Movie Review: Ann Hornaday on 'Julie & Julia'
Friday, August 7, 2009
Two movies battle for pride of place in "Julie & Julia," Nora Ephron's adaptation of memoirs by blogger Julie Powell and culinary legend Julia Child. As the old "Sesame Street" song put it, "One of these things is not like the other." Or, if you prefer musicals, there's always "Your Arms Too Short to Box With God."
Either way, Powell's whiny, sad-sack self-absorption is no match for Child's spirit, skill and joie de vivre, a fact made painfully clear in a movie that soars whenever Child is on the screen and sags when Powell shows up -- most often with a complaint about turning 30, having successful friends and living in bummed-out, post-9/11 New York.
As "Julie & Julia" opens, in 1949, Child (Meryl Streep) and husband Paul (Stanley Tucci) are arriving in France, where the California-born Smithie will discover and deepen her true loves: for French cooking, French culture and Paul himself. In one of "Julie & Julia's" first scenes, Julia and Paul nip into a cozy bistro for lunch, which is a perfectly prepared sole meunière. From the delicate, crackling sounds of the fish being filleted to the sumptuous smacks of the couple reveling in its taste and texture, this sequence billboards the best of "Julie & Julia": When it focuses on Child, the movie transcends the then-this-happened chronology of so many blah biopics to become a rich, glistening celebration of sensuality and pleasure.
These episodes, taken from Child's marvelous 2006 memoir, "My Life in France," find Child dithering about what to do with her life, trying hatmaking and other genteel pursuits until she enrolls in the male-dominated Cordon Bleu cooking school. As she and Paul set up housekeeping, their story bubbles along at a warm and occasionally lusty simmer, making it all the more distressing when Ephron cuts to Queens circa 2002.
There, the depressed, thwarted Powell (Amy Adams) lives in a dingy apartment with her journalist husband, Eric (Chris Messina), and dithers about what to do with her life. When she's not complaining ("Let's face it, I never finish anything"), she's delivering windy pieces of exposition ("Do you know what I love about cooking?") that only serve to make her character more tiresome.
When Powell finally hits on the idea of cooking every recipe from Child's groundbreaking "Mastering the Art of French Cooking" and blogging about it for a year, Ephron sets up the movie's structure, intercutting scenes of how Child came to write a book that revolutionized American cooking with Powell's parasitic and far less interesting enterprise. As "Julie & Julia" proceeds to toggle between the two women, it becomes painfully clear that the characters -- one inspiring, one insipid -- are hopelessly mismatched.
One gets the sense that for Child, food was a way of reaching out and engaging with the world: It was an expression of love. For Powell, cooking is a means of self-absorption rather than self-expression; what drives her more than anything is the fact that she's turning 30 and needs to compete with her toxic, equally narcissistic friends. That Julie's part of "Julie & Julia" fails so miserably can't be blamed on Adams, who does her best to inject humanity into a character whose emotional depth is that of a sauté pan. If Giselle from "Enchanted" can't make someone sympathetic, then it can't be done.
As is her wont, Streep nails Child's swooping vocal trill, although she lays on the horsy, matronly demeanor a bit thick. (The whoops and warbles become particularly cartoonish when her sister Dort, played by Jane Lynch, shows up for a visit.) It bears noting that Ephron, a bit unfairly, saw fit to cast a 60-year-old actress as a woman in her mid-30s. Still, Streep's portrayal of Child is an earthy, winning portrait of a woman overcoming ambition, self-doubt and rejection with a unique mix of passion and get-on-with-it practicality. (Ephron dispenses with the caricature haunting any Child-centric enterprise in an awkward but necessary scene where Powell and her husband watch Dan Aykroyd's notorious impersonation on "Saturday Night Live.")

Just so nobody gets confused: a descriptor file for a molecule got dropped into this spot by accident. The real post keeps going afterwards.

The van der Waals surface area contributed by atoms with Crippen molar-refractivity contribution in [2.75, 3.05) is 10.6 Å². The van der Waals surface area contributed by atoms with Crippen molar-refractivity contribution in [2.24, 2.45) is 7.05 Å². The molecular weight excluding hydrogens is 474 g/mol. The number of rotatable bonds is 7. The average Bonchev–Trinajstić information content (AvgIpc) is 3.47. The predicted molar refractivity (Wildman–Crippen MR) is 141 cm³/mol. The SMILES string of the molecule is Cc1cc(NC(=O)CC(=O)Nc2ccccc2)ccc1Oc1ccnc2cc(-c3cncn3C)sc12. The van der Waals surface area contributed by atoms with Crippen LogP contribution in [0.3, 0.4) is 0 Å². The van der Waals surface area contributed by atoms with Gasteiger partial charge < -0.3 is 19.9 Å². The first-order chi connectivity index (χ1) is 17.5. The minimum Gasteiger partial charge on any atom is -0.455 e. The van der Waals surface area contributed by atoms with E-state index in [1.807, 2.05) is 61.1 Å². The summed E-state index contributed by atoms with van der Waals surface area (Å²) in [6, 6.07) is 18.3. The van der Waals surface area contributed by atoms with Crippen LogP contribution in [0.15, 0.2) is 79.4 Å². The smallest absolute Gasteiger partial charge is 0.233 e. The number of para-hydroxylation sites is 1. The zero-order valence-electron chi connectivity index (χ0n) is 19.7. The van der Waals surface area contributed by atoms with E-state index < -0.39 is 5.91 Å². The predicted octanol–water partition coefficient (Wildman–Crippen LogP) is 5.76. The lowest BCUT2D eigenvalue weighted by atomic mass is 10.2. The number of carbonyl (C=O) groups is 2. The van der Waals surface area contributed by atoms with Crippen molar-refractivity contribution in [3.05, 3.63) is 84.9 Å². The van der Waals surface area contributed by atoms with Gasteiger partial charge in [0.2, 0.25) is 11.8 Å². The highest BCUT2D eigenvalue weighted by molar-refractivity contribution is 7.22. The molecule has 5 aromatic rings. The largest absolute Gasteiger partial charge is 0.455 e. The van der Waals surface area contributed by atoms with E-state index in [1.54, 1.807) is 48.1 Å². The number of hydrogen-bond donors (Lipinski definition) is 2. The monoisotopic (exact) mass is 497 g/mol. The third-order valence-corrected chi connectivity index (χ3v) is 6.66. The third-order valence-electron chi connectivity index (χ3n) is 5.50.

The most welcome and surprising thing about "Julie & Julia" is how Ephron rescues Child from the stodgy, pearls-bedecked public character she later became, and presents her as a woman of strong appetites, especially when it came to her love affair with Paul. (They met in the OSS, and in the movie they can be seen deftly dodging questions about being spies.) Streep and Tucci enjoy a terrific, infectious on-screen chemistry as soul mates for whom food and entertaining were part of one long, sensuous continuum. "Julie & Julia" might have started out as a paean to the joys of cooking, but it turns out to be an even more profound appreciation of the mutual comprehension and erotic charge that defines a great marriage.
The fact that viewers know how it will all turn out only adds to the delightful frisson of watching as Child makes her first, tentative forays into the strange world of haute cuisine. Indeed, here Child's vanguard cookbook, the TV show it inspired and her ensuing, enduring status as a cherished American icon are given their proper context -- as the hard-won rewards for persistence and a very private kind of courage. (Child's feelings about never having had children are hinted at here in a couple of brief, bittersweet scenes, as is her strained relationship with the conservative WASP family she left behind.)
As for Powell, her project resulted in everything she wanted in the first place: fame, a book contract and a movie deal. That's it. No matter how strenuously Ephron tries to draw parallels between her protagonists' friendships, marriages, struggles and triumphs, it's no use. In pure style and strength of character, Child reigns supreme. And Powell's arms are too short to blog with God.
Julie & Julia (118 minutes, at area theaters) is rated PG-13 for brief, strong profanity and some sensuality.